Family Business Survey 2016: The Malaysian Chapter

Highlights from the event

Date:
17 January 2017

Opening remarks:
Nurul A’in Abdul Latif, Markets Leader and Partner, PwC Malaysia

Presentation of global survey findings:
Ng Siew Quan, Asia Pacific Leader for PwC’s Entrepreneurial & Private Clients practice

Presentation of local survey findings:
Fung Mei Lin, PwC Malaysia Entrepreneurial & Private Business Leader and Senior Executive Director

Mei Lin moderated the panel discussion, which comprised the following panellists:

  • Alvin Ang, Executive Director, Thong Guan Industries Berhad
  • Peter Tan, Group Chief Operating Officer, Kong Long Huat Chemicals
  • Ng Siew Quan

 

Family businesses in Malaysia have ambitious growth plans, yet do they have a proper strategic plan that can help them carry on their legacy into the future generations? This was the main theme of discussion at the launch of PwC’s Family Business Survey 2016 (The Malaysian Chapter).

The ‘missing middle’ is an obvious gap – many local family businesses lack a strategic plan that links where the business is now to the long term. With a lack of emphasis in strategic planning, the road towards success is down to luck, which is clearly not ideal.

The way forward is clear. To address the ‘missing middle’, “the planning of a robust strategy must start now,” urged Nurul in her opening remarks.

Family businesses will need to think beyond the immediate demands of day-to-day business and develop an informed view of what the future shape of their business will look like over the next five years or more.

Siew Quan shared that while family business issues are the same globally, family businesses in Asia (13%) fall below the global average (15%) in having a robust and documented succession plan. This is concerning considering that succession planning is a key factor in addressing the ‘missing middle’. 

It is heartening to know that there are Malaysian family businesses across generations that share the same aspirations about growing a sustainable business to be passed on to future generations, said Mei Lin, sharing one of the survey responses across three generations.

As a family business expands across generations, aligning the expectations between the current generation and the next generation will be key so that the future direction of the family business is aligned.   This means that both generations need to explicitly communicate their aspirations and what each generation can accept in moving the family business forward without creating conflict.

Panel discussion (left to right): Fung Mei Lin, Alvin Ang, Peter Tan and Ng Siew Quan

 

Perhaps the single most important thing family businesses should do is define who constitutes the family, taking into consideration the various relationships and changing family circumstances including new members joining the family through marriage (first or second marriages), divorced and estranged family members.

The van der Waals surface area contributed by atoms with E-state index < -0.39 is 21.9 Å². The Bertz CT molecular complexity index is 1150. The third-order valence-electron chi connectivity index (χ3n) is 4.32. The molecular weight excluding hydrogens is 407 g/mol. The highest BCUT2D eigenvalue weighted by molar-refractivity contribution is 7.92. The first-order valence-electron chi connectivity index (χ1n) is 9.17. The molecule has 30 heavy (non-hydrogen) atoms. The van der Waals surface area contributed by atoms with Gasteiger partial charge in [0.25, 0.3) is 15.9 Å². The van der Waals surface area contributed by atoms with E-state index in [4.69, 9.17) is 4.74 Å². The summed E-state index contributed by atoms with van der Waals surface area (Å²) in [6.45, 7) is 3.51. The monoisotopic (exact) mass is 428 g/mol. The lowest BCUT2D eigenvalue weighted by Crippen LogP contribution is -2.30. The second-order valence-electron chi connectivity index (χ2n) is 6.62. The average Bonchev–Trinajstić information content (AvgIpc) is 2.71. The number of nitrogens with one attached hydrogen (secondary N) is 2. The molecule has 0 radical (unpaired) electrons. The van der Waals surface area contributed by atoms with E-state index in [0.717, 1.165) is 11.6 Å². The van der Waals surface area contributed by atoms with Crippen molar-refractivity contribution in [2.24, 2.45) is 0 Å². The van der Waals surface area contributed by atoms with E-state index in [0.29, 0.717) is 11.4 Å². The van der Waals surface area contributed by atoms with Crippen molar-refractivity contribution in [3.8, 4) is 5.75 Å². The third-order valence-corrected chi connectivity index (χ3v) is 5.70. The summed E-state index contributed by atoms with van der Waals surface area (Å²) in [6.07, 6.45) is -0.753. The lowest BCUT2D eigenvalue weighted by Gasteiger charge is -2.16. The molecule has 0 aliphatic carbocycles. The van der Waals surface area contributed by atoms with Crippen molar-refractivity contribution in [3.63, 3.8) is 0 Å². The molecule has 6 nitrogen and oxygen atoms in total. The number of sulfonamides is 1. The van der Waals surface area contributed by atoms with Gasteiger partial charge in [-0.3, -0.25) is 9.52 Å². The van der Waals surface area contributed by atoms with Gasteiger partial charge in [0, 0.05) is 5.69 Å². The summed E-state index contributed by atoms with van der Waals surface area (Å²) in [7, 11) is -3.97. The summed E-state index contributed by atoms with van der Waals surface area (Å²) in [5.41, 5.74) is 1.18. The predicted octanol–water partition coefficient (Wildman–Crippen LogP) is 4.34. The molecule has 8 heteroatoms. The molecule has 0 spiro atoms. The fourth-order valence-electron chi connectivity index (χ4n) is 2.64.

This issue featured prominently during the panel discussion, moderated by Mei Lin.  Panellists Alvin Ang (a fourth generation member in the family business) and Peter Tan (who has years of experience working with family businesses) shared compelling stories of how their respective businesses addressed the ‘elephant in the room’ particularly for issues like being clear about the roles each family member plays in the business and ensuring accountability across the business.  

Too often, family businesses fail for family reasons, emphasised Siew Quan during the panel discussion. What’s decided in the boardroom may be overturned at the dinner table, and this shows that the issues that family businesses need to tackle are personal and certainly more complex than other types of businesses.

As such, a family business strategy must fit well with its family structure, values and strengths, taking into account the risk tolerance of its family members, said Mei Lin.

In terms of succession planning, the pain of discipline might not be as severe as the pain of regret, which might very well be the case if the succession process is left to chance. Personal, family and business goals need to be aligned to promote longevity for the family business.   

The next generation have an increasingly vital role to play in the strategy setting process and in responding to new trends like digital disruption. The challenge is for family businesses to empower, engage and support them in seizing the opportunities around them to take the business to greater heights. 

PwC Malaysia Markets Leader Nurul A'in Abdul Latif delivering the opening remarks

Asia Pacific Leader for PwC's Entrepreneurial & Private Clients practice Ng Siew Quan sharing the global findings

PwC Malaysia Entrepreneurial & Private Business Leader Fung Mei Lin sharing the local findings 

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